Intern Observer Comment – Week Two
2013-07-17 23:20:58.000 – Matthew Cann, Summit Intern
Marty Kitty – My research assistant.
My name is Matt Cann and I am not a typical member of the Mount Washington Observatory crew. I am a summit intern, but I do not share the same duties as my fellow interns. So what do I do? Well, starting this summer, the Observatory decided to implement a fifth summer intern whose sole responsibility is to conduct research. Being positioned on the summit allows me to better familiarize myself with the White Mountain’s unique weather, as well as permit me access to the Observatory’s vast record of historical weather data. My research is a utilization of the exciting and recent partnership between the Observatory and Plymouth State University. The Director of Research at the Mount Washington Observatory and Research Assistant Professor at PSU, Eric Kelsey, and I will be working together to evaluate how accurate a weather forecasting model can predict weather conditions in the White Mountains.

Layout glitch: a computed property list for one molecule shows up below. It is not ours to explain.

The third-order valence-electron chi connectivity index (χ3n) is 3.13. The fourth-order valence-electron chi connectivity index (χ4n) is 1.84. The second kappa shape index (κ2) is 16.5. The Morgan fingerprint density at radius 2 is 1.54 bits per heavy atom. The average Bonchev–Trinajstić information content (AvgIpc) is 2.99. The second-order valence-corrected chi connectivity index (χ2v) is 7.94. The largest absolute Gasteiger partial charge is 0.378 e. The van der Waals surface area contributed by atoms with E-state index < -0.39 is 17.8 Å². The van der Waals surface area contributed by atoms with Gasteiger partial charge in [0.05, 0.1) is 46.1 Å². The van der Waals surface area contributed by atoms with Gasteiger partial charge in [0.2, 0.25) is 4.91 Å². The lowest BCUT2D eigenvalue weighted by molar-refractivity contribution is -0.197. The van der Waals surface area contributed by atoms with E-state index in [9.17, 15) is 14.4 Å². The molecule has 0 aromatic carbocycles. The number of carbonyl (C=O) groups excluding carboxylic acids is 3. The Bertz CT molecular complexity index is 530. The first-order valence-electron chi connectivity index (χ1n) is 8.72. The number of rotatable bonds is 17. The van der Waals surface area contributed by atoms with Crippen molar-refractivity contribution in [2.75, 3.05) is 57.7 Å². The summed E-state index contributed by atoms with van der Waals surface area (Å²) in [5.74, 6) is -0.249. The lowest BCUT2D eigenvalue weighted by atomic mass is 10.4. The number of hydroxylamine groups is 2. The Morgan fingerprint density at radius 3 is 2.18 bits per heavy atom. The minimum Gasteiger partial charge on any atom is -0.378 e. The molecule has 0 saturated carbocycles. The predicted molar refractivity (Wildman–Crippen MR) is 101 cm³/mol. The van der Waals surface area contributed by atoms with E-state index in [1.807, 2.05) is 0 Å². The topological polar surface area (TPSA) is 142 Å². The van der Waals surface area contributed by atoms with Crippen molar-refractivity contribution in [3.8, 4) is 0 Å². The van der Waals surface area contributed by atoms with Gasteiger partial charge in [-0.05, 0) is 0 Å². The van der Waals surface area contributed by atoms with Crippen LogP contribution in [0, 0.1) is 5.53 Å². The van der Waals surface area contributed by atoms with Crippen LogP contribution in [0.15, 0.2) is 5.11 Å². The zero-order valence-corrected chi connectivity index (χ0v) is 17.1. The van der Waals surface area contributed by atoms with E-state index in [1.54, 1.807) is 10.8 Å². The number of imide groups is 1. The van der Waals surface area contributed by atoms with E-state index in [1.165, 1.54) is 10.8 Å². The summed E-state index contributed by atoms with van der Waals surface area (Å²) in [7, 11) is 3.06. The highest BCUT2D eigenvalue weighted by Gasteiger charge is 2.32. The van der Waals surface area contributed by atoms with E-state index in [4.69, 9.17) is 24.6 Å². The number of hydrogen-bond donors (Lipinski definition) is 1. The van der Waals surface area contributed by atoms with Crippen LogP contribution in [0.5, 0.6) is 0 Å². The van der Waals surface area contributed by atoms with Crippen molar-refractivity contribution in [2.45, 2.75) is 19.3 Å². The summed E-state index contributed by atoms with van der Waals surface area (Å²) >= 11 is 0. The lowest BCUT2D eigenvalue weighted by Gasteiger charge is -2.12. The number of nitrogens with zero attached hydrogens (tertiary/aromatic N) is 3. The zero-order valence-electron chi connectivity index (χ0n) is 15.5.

We are currently able to receive forecasts from two models provided by the National Centers for Environmental Prediction (NCEP): the North American Mesoscale Forecasting System (NAM) and the Global Forecasting System (GFS). Eric and I will be testing the Weather Research and Forecast model (WRF) and its ability to forecast compared to the models we currently use to make our forecasts on the summit. The WRF model will be run by Eric on the servers at Plymouth State University to forecast three-day periods for four selected weather situations from 2012; the situations include a summit blizzard, the record heat wave of early spring in March, a heavy rain event and a thunderstorm event. The forecasts will be checked for accuracy with the archived data from 26 sites throughout the White Mountains, from summit to valley floor. The bulk of the weather stations are from MWObs’ extensive Mesonet, which includes the auto-road vertical profile as well as many popular ski areas in the White Mountains.
The WRF is known to be skilled at forecasting for unique and difficult terrain similar to the White Mountains. The hope of my research is to discover that the WRF has a very high ability to forecast for the region. If so, forecasters will be able to use the model to improve forecasts for the higher summits and valleys of the White Mountains. The long-term goal of this project is to build a stronger relationship with the local White Mountain ski areas by providing them more accurate forecasts via the WRF.
If you are interested in local weather, I recommend visiting the Mount Washington Observatory and the Plymouth State Weather Center for more information.
Matthew Cann, Summit Intern